The machinery itself can tell you when it’s time by predicting – and this is really fine technology – when a shaft is starting to shiver. That’s when it’s time to maintain not before, not after.

However, I think that the mindset of continuous improvement, a paper and a pen is enough to start with. I mean, for every time your line is stopping, draw a line and another line and another line and you will figure out quite quickly what the problems are. I think you need to pass through that first before you start to be extremely advanced in the details.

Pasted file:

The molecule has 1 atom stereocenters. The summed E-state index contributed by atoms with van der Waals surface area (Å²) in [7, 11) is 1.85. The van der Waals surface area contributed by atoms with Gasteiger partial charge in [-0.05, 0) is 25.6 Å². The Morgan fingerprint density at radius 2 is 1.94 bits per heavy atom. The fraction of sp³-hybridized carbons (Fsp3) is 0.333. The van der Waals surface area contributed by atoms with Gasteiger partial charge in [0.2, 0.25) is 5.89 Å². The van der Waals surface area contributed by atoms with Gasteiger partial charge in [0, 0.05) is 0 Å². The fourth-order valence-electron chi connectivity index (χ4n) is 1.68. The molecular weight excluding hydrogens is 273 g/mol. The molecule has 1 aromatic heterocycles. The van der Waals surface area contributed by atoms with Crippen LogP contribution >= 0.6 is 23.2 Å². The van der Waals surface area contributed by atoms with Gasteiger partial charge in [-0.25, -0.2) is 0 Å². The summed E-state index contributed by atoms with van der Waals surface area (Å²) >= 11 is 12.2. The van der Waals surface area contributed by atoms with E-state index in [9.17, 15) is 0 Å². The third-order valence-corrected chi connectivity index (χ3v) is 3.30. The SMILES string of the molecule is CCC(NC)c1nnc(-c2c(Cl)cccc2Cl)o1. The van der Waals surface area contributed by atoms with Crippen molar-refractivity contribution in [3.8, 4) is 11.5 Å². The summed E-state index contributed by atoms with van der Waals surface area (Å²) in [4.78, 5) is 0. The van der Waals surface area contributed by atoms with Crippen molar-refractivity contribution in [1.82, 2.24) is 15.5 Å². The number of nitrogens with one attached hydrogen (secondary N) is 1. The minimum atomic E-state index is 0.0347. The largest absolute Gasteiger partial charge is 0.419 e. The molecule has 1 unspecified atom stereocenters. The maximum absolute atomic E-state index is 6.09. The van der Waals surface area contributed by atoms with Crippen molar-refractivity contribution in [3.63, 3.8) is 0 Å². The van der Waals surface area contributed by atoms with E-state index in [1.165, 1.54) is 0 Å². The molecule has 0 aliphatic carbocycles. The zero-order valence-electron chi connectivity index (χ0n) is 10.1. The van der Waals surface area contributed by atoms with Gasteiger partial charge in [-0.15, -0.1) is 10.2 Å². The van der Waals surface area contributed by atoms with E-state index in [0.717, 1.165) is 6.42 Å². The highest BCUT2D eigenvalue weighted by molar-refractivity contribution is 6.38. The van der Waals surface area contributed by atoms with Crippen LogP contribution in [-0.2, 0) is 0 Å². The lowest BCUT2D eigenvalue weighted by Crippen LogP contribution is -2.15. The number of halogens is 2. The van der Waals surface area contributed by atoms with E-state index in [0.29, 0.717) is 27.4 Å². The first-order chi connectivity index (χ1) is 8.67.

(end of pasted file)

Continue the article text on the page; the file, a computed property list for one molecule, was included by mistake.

Digitalisation will require a new type of profile and skills with our employees. Today, it’s super hard to get hold of super-scale automation engineers. So what do we do to attract the new kind of skills that we would need to operate the factory of the future? And how do we anticipate that? We’re already now bringing people to train them.

Just Drinks: What lessons were learnt during the recent years of supply chain disruption and volatility?

Schreil: So, up until the pandemic, of course, things were not completely predictable, but things were more predictable than they have been over the last four years. When things are predictable, you can slim and optimise because you know what to expect to a certain extent, which also enables you to have basically zero stock, just in time, extremely lean and efficient production.